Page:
PARIS (Reuters) - The boss of Carrefour said on Friday the retail sector was bound to consolidate in the coming years, notably in France, as competition intensifies, and that his mission was to make sure the French retailer came out a winner.
When asked if Carrefour could exit underperforming countries such as Italy or China, Alexandre Bompard told an annual shareholders meeting he was confident his overhaul plan “could improve the operational situation in each of our countries”.
Carrefour, which is Europe’s largest retailer, is in the midst of a five-year plan it launched in January 2018 to cut costs and jobs, boost e-commerce investment and seek a partnership in China with Tencent.
Carrefour’s plan, which also entails a greater focus on areas such as fresh local products, organic food and sustainability, is aimed at helping the retailer boost profits and revenues, and tackle competition from Amazon.
“There are a lot of competitors in markets like Italy or in France and weak sector margins and we are only at the beginning of the arrival of large platforms like Amazon. There will be difficulties and consolidations in coming years,” Bompard said.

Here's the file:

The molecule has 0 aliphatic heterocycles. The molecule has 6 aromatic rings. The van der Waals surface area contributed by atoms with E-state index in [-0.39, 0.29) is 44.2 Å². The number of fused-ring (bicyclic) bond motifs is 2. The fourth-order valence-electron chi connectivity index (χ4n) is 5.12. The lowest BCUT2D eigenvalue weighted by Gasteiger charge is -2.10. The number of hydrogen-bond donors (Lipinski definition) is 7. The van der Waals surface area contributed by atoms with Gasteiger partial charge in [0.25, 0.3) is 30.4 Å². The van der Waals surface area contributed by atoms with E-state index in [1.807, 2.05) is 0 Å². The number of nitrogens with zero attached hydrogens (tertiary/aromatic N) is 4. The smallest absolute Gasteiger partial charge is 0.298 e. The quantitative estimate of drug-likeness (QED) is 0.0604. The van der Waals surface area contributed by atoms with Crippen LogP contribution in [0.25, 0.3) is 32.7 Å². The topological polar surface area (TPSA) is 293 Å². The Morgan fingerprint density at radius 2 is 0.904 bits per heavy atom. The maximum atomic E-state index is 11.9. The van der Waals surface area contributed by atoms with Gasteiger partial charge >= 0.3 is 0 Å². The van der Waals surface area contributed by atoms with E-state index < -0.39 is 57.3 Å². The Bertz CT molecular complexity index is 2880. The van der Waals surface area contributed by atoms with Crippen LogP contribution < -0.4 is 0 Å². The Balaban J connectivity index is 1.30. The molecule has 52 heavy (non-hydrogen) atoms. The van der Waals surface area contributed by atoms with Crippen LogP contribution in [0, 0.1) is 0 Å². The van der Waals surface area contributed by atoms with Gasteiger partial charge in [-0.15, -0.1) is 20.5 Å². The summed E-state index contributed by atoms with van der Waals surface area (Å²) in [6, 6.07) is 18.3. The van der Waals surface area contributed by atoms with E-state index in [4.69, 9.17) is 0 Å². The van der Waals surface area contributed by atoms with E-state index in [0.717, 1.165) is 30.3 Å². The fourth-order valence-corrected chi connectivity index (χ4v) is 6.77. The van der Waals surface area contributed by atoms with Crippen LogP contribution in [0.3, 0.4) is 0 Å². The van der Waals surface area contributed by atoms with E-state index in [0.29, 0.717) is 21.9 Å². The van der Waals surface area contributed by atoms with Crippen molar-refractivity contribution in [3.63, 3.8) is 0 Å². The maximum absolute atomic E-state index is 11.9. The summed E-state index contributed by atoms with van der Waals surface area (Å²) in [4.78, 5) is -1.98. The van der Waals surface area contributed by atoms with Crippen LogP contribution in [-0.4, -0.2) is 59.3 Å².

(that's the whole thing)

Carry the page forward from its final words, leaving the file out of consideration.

“My mission is to be in the winners’ camp and the transformation we are conducting will put us among winners,”
Last year, Carrefour and French rival Casino were locked in a dispute after Casino said it had rejected a tie-up approach from Carrefour that Carrefour denied making.
Since then, Casino’s parent Rallye has filed for protection from creditors.
Meanwhile, French rival Auchan has sold most of its loss-making business in Italy, while it also faces tough market conditions in France.
Last month, people familiar with the matter told Reuters that Carrefour was exploring the sale of a minority stake in its loss-making business in China and had started sounding out potential buyers.
The group has, however, said a sale of the business in China was not on the agenda.
In line with Carrefour’s ambition to become a leader in the global transition towards healthier and more sustainable food, its shareholders on Friday approved a new mission statement to include its commitment to the transition in its bylaws.
Reporting by Dominique Vidalon; Editing by Mark Potter